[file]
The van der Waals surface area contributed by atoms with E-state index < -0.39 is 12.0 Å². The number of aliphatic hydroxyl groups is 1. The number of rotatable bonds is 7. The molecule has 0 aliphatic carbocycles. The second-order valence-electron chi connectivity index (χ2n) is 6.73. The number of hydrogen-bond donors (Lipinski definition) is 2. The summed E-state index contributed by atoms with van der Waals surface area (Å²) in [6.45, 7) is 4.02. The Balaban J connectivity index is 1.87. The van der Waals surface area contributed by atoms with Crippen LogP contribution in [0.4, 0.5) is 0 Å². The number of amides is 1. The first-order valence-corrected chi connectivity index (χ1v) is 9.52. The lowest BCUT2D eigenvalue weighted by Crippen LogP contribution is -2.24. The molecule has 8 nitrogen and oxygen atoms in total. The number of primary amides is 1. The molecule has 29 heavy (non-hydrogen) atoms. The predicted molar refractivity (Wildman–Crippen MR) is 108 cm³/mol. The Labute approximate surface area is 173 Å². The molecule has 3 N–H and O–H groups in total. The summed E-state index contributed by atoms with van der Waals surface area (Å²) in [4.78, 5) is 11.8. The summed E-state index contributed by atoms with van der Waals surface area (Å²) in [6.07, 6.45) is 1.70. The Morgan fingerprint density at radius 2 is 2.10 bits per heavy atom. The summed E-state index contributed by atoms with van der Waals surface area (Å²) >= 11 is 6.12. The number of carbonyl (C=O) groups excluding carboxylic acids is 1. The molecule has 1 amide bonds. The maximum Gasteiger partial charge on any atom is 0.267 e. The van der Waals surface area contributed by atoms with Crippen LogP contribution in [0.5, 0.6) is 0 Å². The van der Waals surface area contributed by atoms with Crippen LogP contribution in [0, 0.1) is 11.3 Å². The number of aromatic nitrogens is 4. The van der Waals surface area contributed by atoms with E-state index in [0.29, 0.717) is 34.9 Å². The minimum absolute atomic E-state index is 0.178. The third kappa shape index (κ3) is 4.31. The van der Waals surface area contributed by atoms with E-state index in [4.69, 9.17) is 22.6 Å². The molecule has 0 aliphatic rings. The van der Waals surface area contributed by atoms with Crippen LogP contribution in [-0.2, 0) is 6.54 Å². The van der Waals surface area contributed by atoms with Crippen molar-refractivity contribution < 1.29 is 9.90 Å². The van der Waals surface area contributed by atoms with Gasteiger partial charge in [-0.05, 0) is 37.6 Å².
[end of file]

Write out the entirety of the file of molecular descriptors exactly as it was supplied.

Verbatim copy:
The van der Waals surface area contributed by atoms with E-state index < -0.39 is 12.0 Å². The number of aliphatic hydroxyl groups is 1. The number of rotatable bonds is 7. The molecule has 0 aliphatic carbocycles. The second-order valence-electron chi connectivity index (χ2n) is 6.73. The number of hydrogen-bond donors (Lipinski definition) is 2. The summed E-state index contributed by atoms with van der Waals surface area (Å²) in [6.45, 7) is 4.02. The Balaban J connectivity index is 1.87. The van der Waals surface area contributed by atoms with Crippen LogP contribution in [0.4, 0.5) is 0 Å². The number of amides is 1. The first-order valence-corrected chi connectivity index (χ1v) is 9.52. The lowest BCUT2D eigenvalue weighted by Crippen LogP contribution is -2.24. The molecule has 8 nitrogen and oxygen atoms in total. The number of primary amides is 1. The molecule has 29 heavy (non-hydrogen) atoms. The predicted molar refractivity (Wildman–Crippen MR) is 108 cm³/mol. The Labute approximate surface area is 173 Å². The molecule has 3 N–H and O–H groups in total. The summed E-state index contributed by atoms with van der Waals surface area (Å²) in [4.78, 5) is 11.8. The summed E-state index contributed by atoms with van der Waals surface area (Å²) in [6.07, 6.45) is 1.70. The Morgan fingerprint density at radius 2 is 2.10 bits per heavy atom. The summed E-state index contributed by atoms with van der Waals surface area (Å²) >= 11 is 6.12. The number of carbonyl (C=O) groups excluding carboxylic acids is 1. The molecule has 1 amide bonds. The maximum Gasteiger partial charge on any atom is 0.267 e. The van der Waals surface area contributed by atoms with Crippen LogP contribution in [0.5, 0.6) is 0 Å². The van der Waals surface area contributed by atoms with Crippen LogP contribution in [0, 0.1) is 11.3 Å². The number of aromatic nitrogens is 4. The van der Waals surface area contributed by atoms with E-state index in [0.29, 0.717) is 34.9 Å². The minimum absolute atomic E-state index is 0.178. The third kappa shape index (κ3) is 4.31. The van der Waals surface area contributed by atoms with E-state index in [4.69, 9.17) is 22.6 Å². The molecule has 0 aliphatic rings. The van der Waals surface area contributed by atoms with Crippen LogP contribution in [-0.2, 0) is 6.54 Å². The van der Waals surface area contributed by atoms with Crippen molar-refractivity contribution < 1.29 is 9.90 Å². The van der Waals surface area contributed by atoms with Gasteiger partial charge in [-0.05, 0) is 37.6 Å².